History, Collective Memory, and the Appropriation of Martin Luther King, Jr.: Reagan's Rhetorical Legacy
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Presidential Studies Quarterly
Original Item ID
This article argues that President Ronald Reagan appropriated Dr. Martin Luther King, Jr.'s words and memory to suggest equal opportunity in the United States had been largely achieved. Individuals—rather than the government—now had to take responsibility for any additional progress. By arguing that the dismantling of federal civil rights laws and social programs was actually consistent with Dr. King's words, President Reagan advanced his own agenda for civil rights in direct violation of Dr. King's intentions, while narrowing the purview of civil rights to eliminate government intervention in employment, education, and other arenas.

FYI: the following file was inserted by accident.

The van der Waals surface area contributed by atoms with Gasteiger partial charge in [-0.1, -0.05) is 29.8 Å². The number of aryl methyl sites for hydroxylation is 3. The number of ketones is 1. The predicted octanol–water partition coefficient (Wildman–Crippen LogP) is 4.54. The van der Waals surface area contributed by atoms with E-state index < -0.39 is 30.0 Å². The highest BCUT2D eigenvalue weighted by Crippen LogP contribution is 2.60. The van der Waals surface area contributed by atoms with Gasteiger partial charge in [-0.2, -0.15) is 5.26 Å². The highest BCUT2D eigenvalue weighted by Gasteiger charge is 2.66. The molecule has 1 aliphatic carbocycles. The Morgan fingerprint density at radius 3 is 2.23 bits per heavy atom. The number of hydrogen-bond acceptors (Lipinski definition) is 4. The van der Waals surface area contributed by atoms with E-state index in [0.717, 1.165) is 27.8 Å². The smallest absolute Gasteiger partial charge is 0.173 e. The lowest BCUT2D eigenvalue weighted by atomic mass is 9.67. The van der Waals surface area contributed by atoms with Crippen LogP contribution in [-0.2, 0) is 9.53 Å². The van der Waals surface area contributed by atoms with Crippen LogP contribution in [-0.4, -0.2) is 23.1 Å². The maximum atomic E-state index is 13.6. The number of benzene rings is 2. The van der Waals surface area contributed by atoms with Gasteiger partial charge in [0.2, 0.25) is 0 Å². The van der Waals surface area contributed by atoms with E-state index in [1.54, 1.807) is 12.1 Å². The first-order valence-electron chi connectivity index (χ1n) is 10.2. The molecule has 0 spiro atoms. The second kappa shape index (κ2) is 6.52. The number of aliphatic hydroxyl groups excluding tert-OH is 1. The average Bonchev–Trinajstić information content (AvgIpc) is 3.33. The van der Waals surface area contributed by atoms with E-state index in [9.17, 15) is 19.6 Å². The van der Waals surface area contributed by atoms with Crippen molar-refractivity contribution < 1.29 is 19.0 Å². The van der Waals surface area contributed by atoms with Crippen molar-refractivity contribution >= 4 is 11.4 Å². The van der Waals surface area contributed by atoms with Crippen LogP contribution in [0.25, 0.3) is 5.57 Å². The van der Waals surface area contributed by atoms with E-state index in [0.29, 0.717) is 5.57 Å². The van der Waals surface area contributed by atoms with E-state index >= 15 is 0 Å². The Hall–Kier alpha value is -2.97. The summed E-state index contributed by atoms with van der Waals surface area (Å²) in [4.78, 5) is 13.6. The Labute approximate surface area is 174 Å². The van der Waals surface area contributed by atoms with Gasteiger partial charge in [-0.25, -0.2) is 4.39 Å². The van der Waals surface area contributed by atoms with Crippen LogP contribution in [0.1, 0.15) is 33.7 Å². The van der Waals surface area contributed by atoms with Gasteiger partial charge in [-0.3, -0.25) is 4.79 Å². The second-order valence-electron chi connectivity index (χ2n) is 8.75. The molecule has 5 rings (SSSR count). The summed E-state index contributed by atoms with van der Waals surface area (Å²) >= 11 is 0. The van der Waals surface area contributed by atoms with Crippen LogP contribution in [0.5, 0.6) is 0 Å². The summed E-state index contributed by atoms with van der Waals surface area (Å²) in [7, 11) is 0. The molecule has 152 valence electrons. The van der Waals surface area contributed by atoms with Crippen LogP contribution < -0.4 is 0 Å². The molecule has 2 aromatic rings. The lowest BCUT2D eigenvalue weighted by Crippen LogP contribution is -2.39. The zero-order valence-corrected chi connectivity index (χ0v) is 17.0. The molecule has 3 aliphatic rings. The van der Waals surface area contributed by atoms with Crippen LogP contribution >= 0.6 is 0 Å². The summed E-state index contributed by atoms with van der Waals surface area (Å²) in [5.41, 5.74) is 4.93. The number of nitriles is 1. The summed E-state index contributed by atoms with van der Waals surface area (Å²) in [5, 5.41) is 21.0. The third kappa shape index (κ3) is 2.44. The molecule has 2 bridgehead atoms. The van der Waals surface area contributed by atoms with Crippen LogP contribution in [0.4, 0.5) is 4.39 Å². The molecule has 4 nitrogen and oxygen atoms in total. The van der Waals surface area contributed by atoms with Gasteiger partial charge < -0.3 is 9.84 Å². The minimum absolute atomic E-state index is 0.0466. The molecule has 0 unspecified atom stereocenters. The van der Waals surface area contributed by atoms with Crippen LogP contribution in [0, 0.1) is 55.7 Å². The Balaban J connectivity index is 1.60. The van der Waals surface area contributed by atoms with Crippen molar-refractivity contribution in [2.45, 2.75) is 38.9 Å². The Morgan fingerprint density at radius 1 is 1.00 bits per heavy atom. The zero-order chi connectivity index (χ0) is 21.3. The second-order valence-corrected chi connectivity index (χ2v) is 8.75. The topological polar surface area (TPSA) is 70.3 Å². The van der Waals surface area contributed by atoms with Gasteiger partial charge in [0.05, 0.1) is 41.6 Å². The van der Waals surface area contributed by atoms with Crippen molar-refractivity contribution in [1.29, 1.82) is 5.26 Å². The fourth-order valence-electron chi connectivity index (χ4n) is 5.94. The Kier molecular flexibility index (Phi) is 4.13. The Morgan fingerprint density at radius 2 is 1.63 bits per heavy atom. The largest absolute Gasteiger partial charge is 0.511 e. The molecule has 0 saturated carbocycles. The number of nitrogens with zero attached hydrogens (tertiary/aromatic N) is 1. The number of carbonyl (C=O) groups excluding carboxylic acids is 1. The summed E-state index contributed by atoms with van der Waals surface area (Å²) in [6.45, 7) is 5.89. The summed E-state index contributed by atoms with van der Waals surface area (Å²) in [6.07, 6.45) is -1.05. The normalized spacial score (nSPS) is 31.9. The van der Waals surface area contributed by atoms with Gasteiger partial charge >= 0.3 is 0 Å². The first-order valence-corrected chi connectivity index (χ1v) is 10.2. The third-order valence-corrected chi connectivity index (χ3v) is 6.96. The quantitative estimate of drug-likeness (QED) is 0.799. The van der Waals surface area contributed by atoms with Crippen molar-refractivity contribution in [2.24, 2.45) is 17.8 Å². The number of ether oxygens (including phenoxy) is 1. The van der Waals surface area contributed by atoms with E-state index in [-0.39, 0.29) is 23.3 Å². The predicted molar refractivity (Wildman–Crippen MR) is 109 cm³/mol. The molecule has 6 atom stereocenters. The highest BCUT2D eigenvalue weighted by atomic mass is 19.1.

Bostdorff, Denise M. and Goldzwig, Steven R., "History, Collective Memory, and the Appropriation of Martin Luther King, Jr.: Reagan's Rhetorical Legacy" (2005). College of Communication Faculty Research and Publications. 192.